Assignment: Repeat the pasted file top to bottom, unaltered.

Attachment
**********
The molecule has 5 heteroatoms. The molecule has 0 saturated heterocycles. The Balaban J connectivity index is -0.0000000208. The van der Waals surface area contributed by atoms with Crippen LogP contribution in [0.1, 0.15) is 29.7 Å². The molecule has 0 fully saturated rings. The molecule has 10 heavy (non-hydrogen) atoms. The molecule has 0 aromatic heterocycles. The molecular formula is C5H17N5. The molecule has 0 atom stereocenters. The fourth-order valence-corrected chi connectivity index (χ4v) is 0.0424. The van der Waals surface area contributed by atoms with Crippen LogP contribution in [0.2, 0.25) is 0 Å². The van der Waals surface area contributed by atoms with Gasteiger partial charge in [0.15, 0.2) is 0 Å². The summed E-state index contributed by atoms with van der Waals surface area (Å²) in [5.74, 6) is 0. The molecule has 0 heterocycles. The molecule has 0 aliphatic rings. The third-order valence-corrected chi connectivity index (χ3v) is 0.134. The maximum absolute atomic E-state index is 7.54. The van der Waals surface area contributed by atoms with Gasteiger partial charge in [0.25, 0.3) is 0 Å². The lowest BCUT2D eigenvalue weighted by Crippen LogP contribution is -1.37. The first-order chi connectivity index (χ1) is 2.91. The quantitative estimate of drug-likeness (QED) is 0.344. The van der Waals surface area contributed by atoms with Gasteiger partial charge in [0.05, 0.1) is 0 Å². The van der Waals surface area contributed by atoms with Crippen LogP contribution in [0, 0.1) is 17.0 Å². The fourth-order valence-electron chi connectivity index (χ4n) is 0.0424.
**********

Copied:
The molecule has 5 heteroatoms. The molecule has 0 saturated heterocycles. The Balaban J connectivity index is -0.0000000208. The van der Waals surface area contributed by atoms with Crippen LogP contribution in [0.1, 0.15) is 29.7 Å². The molecule has 0 fully saturated rings. The molecule has 10 heavy (non-hydrogen) atoms. The molecule has 0 aromatic heterocycles. The molecular formula is C5H17N5. The molecule has 0 atom stereocenters. The fourth-order valence-corrected chi connectivity index (χ4v) is 0.0424. The van der Waals surface area contributed by atoms with Crippen LogP contribution in [0.2, 0.25) is 0 Å². The van der Waals surface area contributed by atoms with Gasteiger partial charge in [0.15, 0.2) is 0 Å². The summed E-state index contributed by atoms with van der Waals surface area (Å²) in [5.74, 6) is 0. The molecule has 0 heterocycles. The molecule has 0 aliphatic rings. The third-order valence-corrected chi connectivity index (χ3v) is 0.134. The maximum absolute atomic E-state index is 7.54. The van der Waals surface area contributed by atoms with Gasteiger partial charge in [0.25, 0.3) is 0 Å². The lowest BCUT2D eigenvalue weighted by Crippen LogP contribution is -1.37. The first-order chi connectivity index (χ1) is 2.91. The quantitative estimate of drug-likeness (QED) is 0.344. The van der Waals surface area contributed by atoms with Gasteiger partial charge in [0.05, 0.1) is 0 Å². The van der Waals surface area contributed by atoms with Crippen LogP contribution in [0, 0.1) is 17.0 Å². The fourth-order valence-electron chi connectivity index (χ4n) is 0.0424.